A critically important point is the extent to which corporate globalization is a form of economic imperialism. Also, the degree to which corporate globalization emphasizes economic coercion and forced trade-dependent economic interdependencies as the instruments of global economic empire. The economies of poor Third World nations directly controlled by corporations and/or the corporate controlled instruments of global economic control (World Bank, IMF, WTO, FTAA, CAFTA, etc.). While it is still reasonable to speak of American interests versus German interests versus Japanese interests, it is important to remember that it is American corporate interests versus German corporate interests, etc. Furthermore, transnational corporate interests transcend national boundaries and may not always align with the so-called national interests.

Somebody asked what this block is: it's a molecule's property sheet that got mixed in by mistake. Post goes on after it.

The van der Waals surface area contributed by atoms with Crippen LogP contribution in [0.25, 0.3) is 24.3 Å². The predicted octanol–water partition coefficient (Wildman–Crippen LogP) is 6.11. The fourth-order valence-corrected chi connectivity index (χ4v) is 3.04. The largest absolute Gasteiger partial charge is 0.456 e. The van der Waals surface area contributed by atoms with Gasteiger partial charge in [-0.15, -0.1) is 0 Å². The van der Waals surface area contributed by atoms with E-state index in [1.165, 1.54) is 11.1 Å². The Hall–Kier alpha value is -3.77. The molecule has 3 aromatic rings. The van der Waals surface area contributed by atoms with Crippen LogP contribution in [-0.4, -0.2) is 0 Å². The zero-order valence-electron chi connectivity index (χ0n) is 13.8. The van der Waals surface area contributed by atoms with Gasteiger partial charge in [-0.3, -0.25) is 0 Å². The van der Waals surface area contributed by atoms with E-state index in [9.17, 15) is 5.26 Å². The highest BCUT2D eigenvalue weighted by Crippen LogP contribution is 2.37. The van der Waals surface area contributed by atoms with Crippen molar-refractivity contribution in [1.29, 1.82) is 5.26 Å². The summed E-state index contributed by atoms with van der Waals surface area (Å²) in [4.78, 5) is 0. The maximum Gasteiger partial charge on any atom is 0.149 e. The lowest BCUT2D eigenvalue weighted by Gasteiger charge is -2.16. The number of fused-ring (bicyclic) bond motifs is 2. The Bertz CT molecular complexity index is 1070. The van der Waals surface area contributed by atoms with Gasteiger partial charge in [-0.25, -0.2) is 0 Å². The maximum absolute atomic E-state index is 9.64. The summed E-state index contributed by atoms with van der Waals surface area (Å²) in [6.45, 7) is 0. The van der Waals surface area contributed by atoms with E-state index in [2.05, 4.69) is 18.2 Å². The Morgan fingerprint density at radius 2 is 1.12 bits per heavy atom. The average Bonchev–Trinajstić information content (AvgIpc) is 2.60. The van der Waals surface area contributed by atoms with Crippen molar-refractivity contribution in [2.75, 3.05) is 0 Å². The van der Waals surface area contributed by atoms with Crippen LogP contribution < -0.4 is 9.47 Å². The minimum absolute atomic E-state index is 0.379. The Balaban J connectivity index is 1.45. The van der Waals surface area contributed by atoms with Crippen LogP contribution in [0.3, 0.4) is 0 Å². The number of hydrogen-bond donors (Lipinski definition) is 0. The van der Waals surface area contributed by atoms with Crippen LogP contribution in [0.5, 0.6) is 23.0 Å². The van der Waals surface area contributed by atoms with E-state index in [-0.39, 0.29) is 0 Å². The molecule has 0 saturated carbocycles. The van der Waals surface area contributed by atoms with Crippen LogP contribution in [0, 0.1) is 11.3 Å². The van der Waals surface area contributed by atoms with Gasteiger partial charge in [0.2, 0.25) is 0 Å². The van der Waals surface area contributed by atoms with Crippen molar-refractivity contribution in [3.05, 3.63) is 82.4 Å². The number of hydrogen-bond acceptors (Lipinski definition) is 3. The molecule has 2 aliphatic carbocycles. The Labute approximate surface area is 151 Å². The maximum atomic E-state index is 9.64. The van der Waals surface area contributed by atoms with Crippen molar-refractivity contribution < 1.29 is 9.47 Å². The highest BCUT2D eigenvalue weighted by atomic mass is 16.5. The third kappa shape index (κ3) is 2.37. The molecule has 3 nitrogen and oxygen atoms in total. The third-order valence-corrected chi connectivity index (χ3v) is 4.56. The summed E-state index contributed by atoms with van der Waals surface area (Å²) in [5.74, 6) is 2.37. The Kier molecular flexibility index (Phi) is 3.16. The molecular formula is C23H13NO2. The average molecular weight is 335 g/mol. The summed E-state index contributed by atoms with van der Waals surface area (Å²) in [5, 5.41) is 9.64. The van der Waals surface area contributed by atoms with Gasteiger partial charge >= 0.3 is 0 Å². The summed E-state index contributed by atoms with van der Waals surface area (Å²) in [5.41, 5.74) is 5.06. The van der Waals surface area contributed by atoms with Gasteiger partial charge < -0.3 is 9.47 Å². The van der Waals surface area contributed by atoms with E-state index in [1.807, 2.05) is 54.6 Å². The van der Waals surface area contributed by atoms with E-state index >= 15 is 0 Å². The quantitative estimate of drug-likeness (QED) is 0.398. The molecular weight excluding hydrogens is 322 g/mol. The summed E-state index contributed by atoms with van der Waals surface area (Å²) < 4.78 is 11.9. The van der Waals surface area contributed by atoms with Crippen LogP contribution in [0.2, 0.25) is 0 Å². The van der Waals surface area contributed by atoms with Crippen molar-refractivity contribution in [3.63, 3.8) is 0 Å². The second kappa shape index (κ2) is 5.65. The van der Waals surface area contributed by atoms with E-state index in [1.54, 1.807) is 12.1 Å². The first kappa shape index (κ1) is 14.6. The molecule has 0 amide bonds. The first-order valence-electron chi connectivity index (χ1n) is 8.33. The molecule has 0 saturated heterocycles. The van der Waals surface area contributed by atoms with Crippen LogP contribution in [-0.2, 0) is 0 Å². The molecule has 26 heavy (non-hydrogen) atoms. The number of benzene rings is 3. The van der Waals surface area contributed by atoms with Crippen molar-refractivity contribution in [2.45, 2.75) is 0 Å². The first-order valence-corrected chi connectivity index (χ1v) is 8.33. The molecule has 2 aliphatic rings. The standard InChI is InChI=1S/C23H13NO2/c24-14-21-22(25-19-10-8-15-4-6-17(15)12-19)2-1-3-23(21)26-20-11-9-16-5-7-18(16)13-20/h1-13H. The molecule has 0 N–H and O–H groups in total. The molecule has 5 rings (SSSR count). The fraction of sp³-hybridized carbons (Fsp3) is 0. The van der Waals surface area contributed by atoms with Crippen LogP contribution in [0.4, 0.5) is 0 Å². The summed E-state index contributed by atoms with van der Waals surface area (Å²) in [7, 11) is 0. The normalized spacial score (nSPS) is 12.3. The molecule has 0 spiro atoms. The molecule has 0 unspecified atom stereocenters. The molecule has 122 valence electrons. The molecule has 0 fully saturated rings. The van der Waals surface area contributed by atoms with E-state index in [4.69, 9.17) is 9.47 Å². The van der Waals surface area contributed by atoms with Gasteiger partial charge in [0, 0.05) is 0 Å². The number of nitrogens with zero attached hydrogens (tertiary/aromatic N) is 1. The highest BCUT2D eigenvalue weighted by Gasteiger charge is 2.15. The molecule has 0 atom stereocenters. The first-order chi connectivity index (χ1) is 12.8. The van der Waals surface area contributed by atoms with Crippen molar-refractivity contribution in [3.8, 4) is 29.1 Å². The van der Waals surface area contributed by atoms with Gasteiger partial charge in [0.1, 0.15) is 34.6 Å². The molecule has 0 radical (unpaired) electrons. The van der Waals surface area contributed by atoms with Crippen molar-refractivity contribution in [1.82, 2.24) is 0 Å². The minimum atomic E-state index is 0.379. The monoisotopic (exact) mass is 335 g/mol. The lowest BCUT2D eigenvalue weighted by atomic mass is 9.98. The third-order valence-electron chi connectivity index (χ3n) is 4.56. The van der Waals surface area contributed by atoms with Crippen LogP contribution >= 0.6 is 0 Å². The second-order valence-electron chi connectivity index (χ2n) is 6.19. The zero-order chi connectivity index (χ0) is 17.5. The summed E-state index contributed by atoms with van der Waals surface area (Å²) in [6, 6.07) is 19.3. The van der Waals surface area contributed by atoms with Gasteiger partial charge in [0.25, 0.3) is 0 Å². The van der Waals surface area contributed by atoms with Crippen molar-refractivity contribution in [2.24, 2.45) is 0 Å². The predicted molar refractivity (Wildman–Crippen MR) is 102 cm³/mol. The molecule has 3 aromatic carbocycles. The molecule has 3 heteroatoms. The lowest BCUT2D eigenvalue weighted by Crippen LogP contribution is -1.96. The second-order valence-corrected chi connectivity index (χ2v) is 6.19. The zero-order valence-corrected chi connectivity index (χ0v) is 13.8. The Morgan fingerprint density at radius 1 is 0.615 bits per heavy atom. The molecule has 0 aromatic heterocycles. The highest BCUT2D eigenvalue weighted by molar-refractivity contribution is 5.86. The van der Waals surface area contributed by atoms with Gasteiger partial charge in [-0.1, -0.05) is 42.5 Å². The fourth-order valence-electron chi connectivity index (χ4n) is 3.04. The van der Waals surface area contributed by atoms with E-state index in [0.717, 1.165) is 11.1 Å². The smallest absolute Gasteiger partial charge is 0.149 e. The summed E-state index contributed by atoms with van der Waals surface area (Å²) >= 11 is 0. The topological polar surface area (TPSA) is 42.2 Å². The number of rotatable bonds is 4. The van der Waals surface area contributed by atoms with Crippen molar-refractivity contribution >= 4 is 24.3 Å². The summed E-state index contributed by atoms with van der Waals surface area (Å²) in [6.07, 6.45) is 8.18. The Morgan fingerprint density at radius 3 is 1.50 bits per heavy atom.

What all of this means is far from clear. It should be clear, however, that the corporate imperial system (corporate globalization) cannot be evaluated strictly in terms of national power politics. At the least, the corporate system seeks to make all nation states (including the U.S.) subservient to corporate domination and control. This could help to explain the intentional hollowing out of the U.S. manufacturing base. Therefore, there is a certain internal tension between the jingoistic nationalism of the U.S. national security state and the economic interdependencies of the unfolding transnational corporate empire. Furthermore, as the U.S. gradually weakens relative to its rivals (Germany and Japan), the possibility exists for a return to nationalistic armed rivalries over which industrial power gets to subjugate and exploit what part of the Third World.